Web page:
Buddy comedy meets true crime in Todd Phillips flick.
by Katia Kutsenko
War Dogs is not an innovative movie, nor a first of its kind. It is not the first time we see a film aiming to unite both the dramatic, the comic and the emotional vectors. The comic part is perhaps the best, well-covered by Hangover trilogy (2009-2013) director Todd Phillips, whose filmography also includes Old School (2003) and Due Date (2010). The real appeal of the movie, however, lies with the main characters, with the incredibly realistic and excessive Jonah Hill and the authentic “good guy” Miles Teller.
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To Sing and Dance in L.A.
by Benjamín Harguindey (originally reviewed at the Venice Film Festival)
Damien Chazelle’s La La Land (2016) opened up the Venice Film Festival earlier this year to much acclaim, delivering a glamorous, old school send-up of the Golden Age Hollywood musical and Star-System romance. And it works beautifully. But the movie deals with a rarer, more mature subject matter than all the music and the dancing might at first suggest.
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Chasing happiness and finding it in unusual places.
by Antonio Cabello Ruiz-Burruecos
The Happiest Day in the Life of Olli Mäki (Hymyilevä mies, 2016) is a beautiful, honest, transparent black and white film of the purest cinematographic instinct.
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De Palma brilliantly showcases the director’s worth.
by Benjamín Harguindey
“Cinema – it’s men filming women,” quoth Jean-Luc Godard. If this is taken at face value, then Brian De Palma is the filmmaker par excellence. His entire work could be summed – as indeed he does in the 2015 documentary that bears his name – as the obsessive compulsion to follow women in an attempt to understand them.
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A belated missive from the Bath Film Festival.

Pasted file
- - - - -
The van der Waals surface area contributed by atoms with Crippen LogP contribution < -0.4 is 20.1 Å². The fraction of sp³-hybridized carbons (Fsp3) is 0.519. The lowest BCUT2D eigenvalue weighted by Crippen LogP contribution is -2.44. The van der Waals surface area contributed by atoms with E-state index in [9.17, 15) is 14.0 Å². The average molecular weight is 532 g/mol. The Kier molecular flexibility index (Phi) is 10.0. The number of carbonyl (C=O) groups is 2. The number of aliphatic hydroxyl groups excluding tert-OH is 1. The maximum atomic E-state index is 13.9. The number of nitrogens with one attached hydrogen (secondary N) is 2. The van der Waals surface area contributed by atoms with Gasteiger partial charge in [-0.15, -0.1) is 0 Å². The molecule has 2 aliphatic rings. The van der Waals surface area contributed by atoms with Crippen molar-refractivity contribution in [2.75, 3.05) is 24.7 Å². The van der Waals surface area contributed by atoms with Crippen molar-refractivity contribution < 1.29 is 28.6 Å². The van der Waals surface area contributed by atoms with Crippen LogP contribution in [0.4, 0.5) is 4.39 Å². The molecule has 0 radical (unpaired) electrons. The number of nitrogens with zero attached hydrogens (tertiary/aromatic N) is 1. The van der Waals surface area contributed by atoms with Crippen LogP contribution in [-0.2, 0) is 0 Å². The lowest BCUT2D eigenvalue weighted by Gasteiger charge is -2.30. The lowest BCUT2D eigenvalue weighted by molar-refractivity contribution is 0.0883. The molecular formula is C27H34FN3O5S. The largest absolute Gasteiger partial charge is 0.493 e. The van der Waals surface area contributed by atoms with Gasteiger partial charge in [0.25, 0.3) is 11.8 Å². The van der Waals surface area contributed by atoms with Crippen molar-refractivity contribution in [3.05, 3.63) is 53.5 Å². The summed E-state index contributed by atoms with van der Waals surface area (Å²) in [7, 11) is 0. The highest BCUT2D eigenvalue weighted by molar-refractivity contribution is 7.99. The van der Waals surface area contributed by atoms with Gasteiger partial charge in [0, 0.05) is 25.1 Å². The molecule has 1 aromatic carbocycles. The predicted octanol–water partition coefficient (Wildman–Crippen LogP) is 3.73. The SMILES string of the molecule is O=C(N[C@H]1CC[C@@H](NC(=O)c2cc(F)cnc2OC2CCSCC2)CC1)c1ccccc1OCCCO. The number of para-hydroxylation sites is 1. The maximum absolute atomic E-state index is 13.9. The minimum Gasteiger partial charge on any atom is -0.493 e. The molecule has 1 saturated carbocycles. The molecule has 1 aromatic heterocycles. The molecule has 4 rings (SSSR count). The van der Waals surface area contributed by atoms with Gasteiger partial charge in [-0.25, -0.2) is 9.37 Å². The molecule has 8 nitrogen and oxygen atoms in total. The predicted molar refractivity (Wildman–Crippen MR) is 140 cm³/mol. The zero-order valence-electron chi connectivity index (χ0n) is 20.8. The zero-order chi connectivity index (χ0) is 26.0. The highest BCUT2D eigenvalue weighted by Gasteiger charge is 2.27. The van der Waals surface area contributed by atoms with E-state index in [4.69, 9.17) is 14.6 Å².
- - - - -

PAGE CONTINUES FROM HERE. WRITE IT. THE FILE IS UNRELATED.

by Joanna van der Veen
In 1948, a white English bank clerk marries an African prince. The marriage sparks a diplomatic crisis. It throws an entire African nation into turmoil. It is hotly debated in the Houses of Parliament. Sounds like a film script, right?
Continue reading “Review: A United Kingdom (2016)”
Pop goes the world… and Ireland.
by Alejandro Turdó
Being a teen from the slumbs in 1980s Dublin, ruled by the economic misadventures of the era might have been definitively rough… try adding falling head over heels for the prettiest girl in town to the equation. Another (off-competition) review from the 31st Mar del Plata International Film Festival.
Continue reading “Review: Sing Street (2016)”
An Iranian horror movie in the vein of The Babadook.
by Benjamín Harguindey
A remake of the Australian The Babadook (2014) – one of the few original indie horror films to break out into cult success these past few years – was almost bound to happen, but you probably thought you’d see the Hollywood version before Iran had a go at it. To be fair Under the Shadow (2016) isn’t exactly a remake, but it does take one too many cues from it.
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